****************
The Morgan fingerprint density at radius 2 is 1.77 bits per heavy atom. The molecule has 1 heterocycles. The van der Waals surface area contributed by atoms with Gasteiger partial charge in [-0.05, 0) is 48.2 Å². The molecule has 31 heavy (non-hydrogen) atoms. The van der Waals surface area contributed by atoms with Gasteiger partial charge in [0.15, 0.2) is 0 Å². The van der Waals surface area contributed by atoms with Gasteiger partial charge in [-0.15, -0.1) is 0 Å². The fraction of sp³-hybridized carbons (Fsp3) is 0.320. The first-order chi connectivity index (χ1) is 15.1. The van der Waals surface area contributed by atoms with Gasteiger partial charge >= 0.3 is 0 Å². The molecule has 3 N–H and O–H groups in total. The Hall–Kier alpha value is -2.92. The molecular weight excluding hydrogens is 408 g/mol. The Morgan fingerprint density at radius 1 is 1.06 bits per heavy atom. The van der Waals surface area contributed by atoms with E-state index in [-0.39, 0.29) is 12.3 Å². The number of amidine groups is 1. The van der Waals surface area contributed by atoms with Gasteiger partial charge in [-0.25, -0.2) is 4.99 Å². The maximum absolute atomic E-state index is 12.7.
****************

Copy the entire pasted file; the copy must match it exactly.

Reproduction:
The Morgan fingerprint density at radius 2 is 1.77 bits per heavy atom. The molecule has 1 heterocycles. The van der Waals surface area contributed by atoms with Gasteiger partial charge in [-0.05, 0) is 48.2 Å². The molecule has 31 heavy (non-hydrogen) atoms. The van der Waals surface area contributed by atoms with Gasteiger partial charge in [0.15, 0.2) is 0 Å². The van der Waals surface area contributed by atoms with Gasteiger partial charge in [-0.15, -0.1) is 0 Å². The fraction of sp³-hybridized carbons (Fsp3) is 0.320. The first-order chi connectivity index (χ1) is 15.1. The van der Waals surface area contributed by atoms with Gasteiger partial charge >= 0.3 is 0 Å². The molecule has 3 N–H and O–H groups in total. The Hall–Kier alpha value is -2.92. The molecular weight excluding hydrogens is 408 g/mol. The Morgan fingerprint density at radius 1 is 1.06 bits per heavy atom. The van der Waals surface area contributed by atoms with E-state index in [-0.39, 0.29) is 12.3 Å². The number of amidine groups is 1. The van der Waals surface area contributed by atoms with Gasteiger partial charge in [-0.25, -0.2) is 4.99 Å². The maximum absolute atomic E-state index is 12.7.